Jacobo and the Pursuit of Penalties

An award of penalties is a goal for many Petitioners’ attorneys. Several offices we all can name file a Petition for Penalties with every case on the off chance penalties and attorney’s fees may be awarded. Generally speaking, many petitions are frivolous and without grounds. Penalties can only be awarded when the Respondent’s conduct is found to be unreasonable and vexatious. In fact, most often, the Respondent’s conduct in question is simply a matter of doing nothing at all.

The recent case of Jacobo v. IWCC and New Breed Leasing of Illinois, 2011 IL.App.3d 1000807WC, 959 N.E.2d 772 (3rd Dist. 2011), is a good example of this. Petitioner sustained injuries when a forklift backed into her. The arbitrator found a compensable claim and subsequently awarded TTD and PPD benefits as well as medical benefits and penalties. The arbitrator awarded penalties, finding the denial based upon the respondent’s IME was unreasonable. The Commission affirmed the underlying award, but vacated the award for penalties, finding reliance upon the IME was reasonable. To this point, there was no unreasonable or vexatious withholding of benefits by Respondent.

Subsequent to the Commission award, petitioner appealed the Commission decision only with regard to the penalties. The Respondent did not appeal the award. Despite not appealing the award, the Respondent did not pay any part of the award. Over a year passed after the Commission award and the matter remained on appeal on the issue of penalties at the circuit court. During that time, Petitioner’s attorney several times communicated to Respondent that the appeal was only concerning the issue of penalties and not the award of benefits. The parties came to an agreement regarding the amount of the award but despite numerous communications from Petitioner’s attorney requesting payment, still no part of the award was paid. Petitioner’s attorney filed a second Petition for Penalties before the Commission based upon the Respondent’s failure to pay the portion of the award which had not been appealed.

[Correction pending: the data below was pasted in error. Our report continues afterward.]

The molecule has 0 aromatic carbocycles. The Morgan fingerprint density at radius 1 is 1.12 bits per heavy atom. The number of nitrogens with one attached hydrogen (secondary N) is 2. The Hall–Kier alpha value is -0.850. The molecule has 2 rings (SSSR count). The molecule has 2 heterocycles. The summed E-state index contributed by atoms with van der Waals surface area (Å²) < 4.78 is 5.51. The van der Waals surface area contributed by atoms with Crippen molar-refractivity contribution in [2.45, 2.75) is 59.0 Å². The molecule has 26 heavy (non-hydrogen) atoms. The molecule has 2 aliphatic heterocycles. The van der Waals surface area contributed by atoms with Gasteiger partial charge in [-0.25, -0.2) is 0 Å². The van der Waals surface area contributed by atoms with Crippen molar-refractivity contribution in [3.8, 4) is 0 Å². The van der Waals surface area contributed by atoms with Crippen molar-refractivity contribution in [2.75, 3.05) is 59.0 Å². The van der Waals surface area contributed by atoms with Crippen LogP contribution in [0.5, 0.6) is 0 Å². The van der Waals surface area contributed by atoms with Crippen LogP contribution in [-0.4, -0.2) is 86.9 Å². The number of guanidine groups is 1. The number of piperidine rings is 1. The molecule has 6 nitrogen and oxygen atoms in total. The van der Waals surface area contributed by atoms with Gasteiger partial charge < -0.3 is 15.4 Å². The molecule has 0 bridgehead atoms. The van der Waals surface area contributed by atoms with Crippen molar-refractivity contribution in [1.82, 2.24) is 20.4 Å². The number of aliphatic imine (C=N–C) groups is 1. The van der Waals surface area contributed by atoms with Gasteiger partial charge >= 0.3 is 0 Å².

Ultimately, in two separate decisions, the Appellate Court upheld the Commission’s decision denying the initial penalty petition and found that the reliance upon the IME was reasonable. With regards to the second penalty petition for non-payment, the Appellate Court found that the award of penalties for non-payment of the initial award was justified under the Act. 

In rendering its decision and upholding the award for penalties for non-payment, the Appellate Court focused upon the fact that the employer had not appealed any aspect of the award and the Petitioner’s attorney had made it abundantly clear that the only issue they were appealing was the matter of penalties. While there is no statutory provision requiring payment of an undisputed portion of an award, there was no basis at that point either upon which to justify non-payment of the award. Additionally, the Appellate Court noted that prior case law supported the argument that penalties are appropriate when an award has been made and a portion is uncontested upon appeal.

 In Jacobo, the Appellate Court noted it was clear from correspondence that the Respondent had notice the only portion of the award the Petitioner was appealing was the issue of penalties. It was this certain knowledge and the lack of any other justification for the non-payment which ultimately seemed to turn the Court’s decision to affirm the award of penalties for non-payment of the initial award.

 It was the failure to do anything that doomed the Respondent in Jacobo, both in the failure to pay and the failure to respond when Petitioner’s attorney made attempts to come to an agreement. The Appellate Court made it clear in its decision that they felt Respondent passed up numerous chances to remedy the problem. This was not a one-time failure to take action but a repeated failure to respond to requests for action and to respond to Court decisions. It also serves as a warning that the Appellate Court is taking the issue of penalties more seriously. Given the result in Jacobo, we would expect to see this becoming more of an issue in the future.

 In order to avoid this particular penalties trap, once a decision is issued, if the Respondent declines to appeal any portion of the award, we recommend swiftly working to an agreement as to the amount of the award which is uncontested, and then paying that portion, even if some of the award remains on appeal. That way, penalties such as those in Jacobo are avoided and there is the added benefit of avoiding any interest payments which would accrue on an unpaid award.